I can't speak for other MPs, but this is how I spent my 10 weeks this summer:

- The first few weeks were mostly spent in Bristol, catching up on things I don't get time to discuss with staff during 'term-time', sorting out the office computers (a perennial problem), holding surgeries, carrying out constituency engagements, etc. I also spent a few days in the London office, just making sure everything was ticking over there.

- August 19th I went to Uganda, for two weeks volunteering with VSO, working in their Kampala office. I then headed straight to Addis Ababa to meet colleagues for a four day parliamentary delegation to Ethiopia/ Somaliland. (I confess, I had a day to myself in Addis before my fellow MPs arrived, but it rained and I stayed in my hotel room watching TV. I also had a Saturday off in Uganda, when I went to the source of the Nile in Jinja). I also carried on with parliamentary work while I was away, checking emails every day and putting in the occasional call to the office.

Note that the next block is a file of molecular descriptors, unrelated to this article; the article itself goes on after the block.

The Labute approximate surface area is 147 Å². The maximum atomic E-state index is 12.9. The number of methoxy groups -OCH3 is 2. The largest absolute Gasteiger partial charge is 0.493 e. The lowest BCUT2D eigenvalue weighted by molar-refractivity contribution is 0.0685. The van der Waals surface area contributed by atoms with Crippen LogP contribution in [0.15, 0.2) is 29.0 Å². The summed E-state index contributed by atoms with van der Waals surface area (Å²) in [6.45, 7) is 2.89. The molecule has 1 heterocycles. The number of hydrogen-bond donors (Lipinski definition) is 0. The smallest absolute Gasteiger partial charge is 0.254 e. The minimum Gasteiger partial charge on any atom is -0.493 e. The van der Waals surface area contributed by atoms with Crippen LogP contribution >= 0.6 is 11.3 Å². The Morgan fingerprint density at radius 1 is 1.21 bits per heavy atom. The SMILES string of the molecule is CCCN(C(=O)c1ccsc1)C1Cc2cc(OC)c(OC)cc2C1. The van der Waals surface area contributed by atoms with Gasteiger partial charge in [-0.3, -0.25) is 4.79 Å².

- Arrived back in early September, and another two weeks in the Bristol office/getting out and about in the constituency. I also moved flat. Plus a day trip to London to plan my Conference diary.

- Week nine was Labour Party conference in Bournemouth. And week ten was going to be my 'getting my life sorted in readiness for the new term' week but ended up being dominated by the election that never was - we'd just taken delivery of 40,000 parliamentary reports that would have had to be pulped if an election was called, so we got (most of) them out. We also had a real blitz on casework, as that would have been put on hold during any campaign.